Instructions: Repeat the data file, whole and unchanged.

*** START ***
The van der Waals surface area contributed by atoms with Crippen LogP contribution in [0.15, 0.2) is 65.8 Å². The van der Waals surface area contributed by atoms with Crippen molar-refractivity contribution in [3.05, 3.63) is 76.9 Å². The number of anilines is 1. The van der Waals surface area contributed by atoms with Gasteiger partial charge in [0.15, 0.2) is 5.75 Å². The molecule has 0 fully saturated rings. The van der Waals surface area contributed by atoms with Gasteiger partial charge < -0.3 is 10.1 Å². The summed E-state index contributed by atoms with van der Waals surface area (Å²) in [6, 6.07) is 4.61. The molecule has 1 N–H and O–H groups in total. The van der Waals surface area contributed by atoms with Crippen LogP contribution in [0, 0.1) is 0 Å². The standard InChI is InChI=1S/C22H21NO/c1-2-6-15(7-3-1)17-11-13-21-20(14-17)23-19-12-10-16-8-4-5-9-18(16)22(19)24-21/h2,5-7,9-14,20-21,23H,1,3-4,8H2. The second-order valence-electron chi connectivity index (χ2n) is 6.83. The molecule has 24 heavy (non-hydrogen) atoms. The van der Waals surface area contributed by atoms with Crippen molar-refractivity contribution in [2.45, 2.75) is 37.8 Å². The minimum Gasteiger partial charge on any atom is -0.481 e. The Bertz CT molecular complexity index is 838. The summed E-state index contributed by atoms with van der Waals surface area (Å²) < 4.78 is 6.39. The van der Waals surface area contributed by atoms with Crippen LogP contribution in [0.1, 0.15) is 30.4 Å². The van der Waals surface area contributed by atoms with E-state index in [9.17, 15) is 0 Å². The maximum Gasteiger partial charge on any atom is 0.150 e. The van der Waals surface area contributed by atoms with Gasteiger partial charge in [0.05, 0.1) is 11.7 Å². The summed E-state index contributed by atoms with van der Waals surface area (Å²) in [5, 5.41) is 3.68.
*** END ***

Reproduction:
The van der Waals surface area contributed by atoms with Crippen LogP contribution in [0.15, 0.2) is 65.8 Å². The van der Waals surface area contributed by atoms with Crippen molar-refractivity contribution in [3.05, 3.63) is 76.9 Å². The number of anilines is 1. The van der Waals surface area contributed by atoms with Gasteiger partial charge in [0.15, 0.2) is 5.75 Å². The molecule has 0 fully saturated rings. The van der Waals surface area contributed by atoms with Gasteiger partial charge < -0.3 is 10.1 Å². The summed E-state index contributed by atoms with van der Waals surface area (Å²) in [6, 6.07) is 4.61. The molecule has 1 N–H and O–H groups in total. The van der Waals surface area contributed by atoms with Crippen LogP contribution in [0, 0.1) is 0 Å². The standard InChI is InChI=1S/C22H21NO/c1-2-6-15(7-3-1)17-11-13-21-20(14-17)23-19-12-10-16-8-4-5-9-18(16)22(19)24-21/h2,5-7,9-14,20-21,23H,1,3-4,8H2. The second-order valence-electron chi connectivity index (χ2n) is 6.83. The molecule has 24 heavy (non-hydrogen) atoms. The van der Waals surface area contributed by atoms with Crippen molar-refractivity contribution in [2.45, 2.75) is 37.8 Å². The minimum Gasteiger partial charge on any atom is -0.481 e. The Bertz CT molecular complexity index is 838. The summed E-state index contributed by atoms with van der Waals surface area (Å²) < 4.78 is 6.39. The van der Waals surface area contributed by atoms with Crippen LogP contribution in [0.1, 0.15) is 30.4 Å². The van der Waals surface area contributed by atoms with E-state index in [9.17, 15) is 0 Å². The maximum Gasteiger partial charge on any atom is 0.150 e. The van der Waals surface area contributed by atoms with Gasteiger partial charge in [0.05, 0.1) is 11.7 Å². The summed E-state index contributed by atoms with van der Waals surface area (Å²) in [5, 5.41) is 3.68.